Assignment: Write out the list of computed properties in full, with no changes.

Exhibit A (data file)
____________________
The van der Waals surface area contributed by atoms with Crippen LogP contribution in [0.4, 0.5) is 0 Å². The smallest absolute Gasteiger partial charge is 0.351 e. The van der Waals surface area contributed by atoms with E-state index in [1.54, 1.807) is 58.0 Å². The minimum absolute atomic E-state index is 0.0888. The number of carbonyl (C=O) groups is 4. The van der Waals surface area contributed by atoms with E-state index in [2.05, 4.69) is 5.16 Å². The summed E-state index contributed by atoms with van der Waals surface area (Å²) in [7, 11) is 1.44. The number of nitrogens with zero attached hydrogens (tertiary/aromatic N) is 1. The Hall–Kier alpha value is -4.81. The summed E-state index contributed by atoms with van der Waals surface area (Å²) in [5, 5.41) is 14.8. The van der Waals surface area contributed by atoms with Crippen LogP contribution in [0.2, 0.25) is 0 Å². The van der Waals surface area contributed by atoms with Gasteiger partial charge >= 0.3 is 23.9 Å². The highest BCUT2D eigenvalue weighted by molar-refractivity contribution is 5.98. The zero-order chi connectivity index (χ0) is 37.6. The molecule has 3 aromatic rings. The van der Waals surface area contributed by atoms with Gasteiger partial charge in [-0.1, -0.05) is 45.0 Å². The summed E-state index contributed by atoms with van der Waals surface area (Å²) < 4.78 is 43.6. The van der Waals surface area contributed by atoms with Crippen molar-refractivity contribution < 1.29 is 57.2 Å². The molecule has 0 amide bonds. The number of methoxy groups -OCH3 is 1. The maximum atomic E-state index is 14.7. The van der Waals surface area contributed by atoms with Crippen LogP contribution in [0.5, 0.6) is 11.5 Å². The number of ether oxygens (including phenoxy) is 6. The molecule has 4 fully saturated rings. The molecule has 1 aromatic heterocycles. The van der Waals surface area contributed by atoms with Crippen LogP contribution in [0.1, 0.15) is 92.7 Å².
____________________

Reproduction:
The van der Waals surface area contributed by atoms with Crippen LogP contribution in [0.4, 0.5) is 0 Å². The smallest absolute Gasteiger partial charge is 0.351 e. The van der Waals surface area contributed by atoms with E-state index in [1.54, 1.807) is 58.0 Å². The minimum absolute atomic E-state index is 0.0888. The number of carbonyl (C=O) groups is 4. The van der Waals surface area contributed by atoms with E-state index in [2.05, 4.69) is 5.16 Å². The summed E-state index contributed by atoms with van der Waals surface area (Å²) in [7, 11) is 1.44. The number of nitrogens with zero attached hydrogens (tertiary/aromatic N) is 1. The Hall–Kier alpha value is -4.81. The summed E-state index contributed by atoms with van der Waals surface area (Å²) in [5, 5.41) is 14.8. The van der Waals surface area contributed by atoms with Crippen LogP contribution in [0.2, 0.25) is 0 Å². The van der Waals surface area contributed by atoms with Gasteiger partial charge >= 0.3 is 23.9 Å². The highest BCUT2D eigenvalue weighted by molar-refractivity contribution is 5.98. The zero-order chi connectivity index (χ0) is 37.6. The molecule has 3 aromatic rings. The van der Waals surface area contributed by atoms with Gasteiger partial charge in [-0.1, -0.05) is 45.0 Å². The summed E-state index contributed by atoms with van der Waals surface area (Å²) < 4.78 is 43.6. The van der Waals surface area contributed by atoms with Crippen molar-refractivity contribution < 1.29 is 57.2 Å². The molecule has 0 amide bonds. The number of methoxy groups -OCH3 is 1. The maximum atomic E-state index is 14.7. The van der Waals surface area contributed by atoms with Crippen LogP contribution in [0.5, 0.6) is 11.5 Å². The number of ether oxygens (including phenoxy) is 6. The molecule has 4 fully saturated rings. The molecule has 1 aromatic heterocycles. The van der Waals surface area contributed by atoms with Crippen LogP contribution in [0.1, 0.15) is 92.7 Å².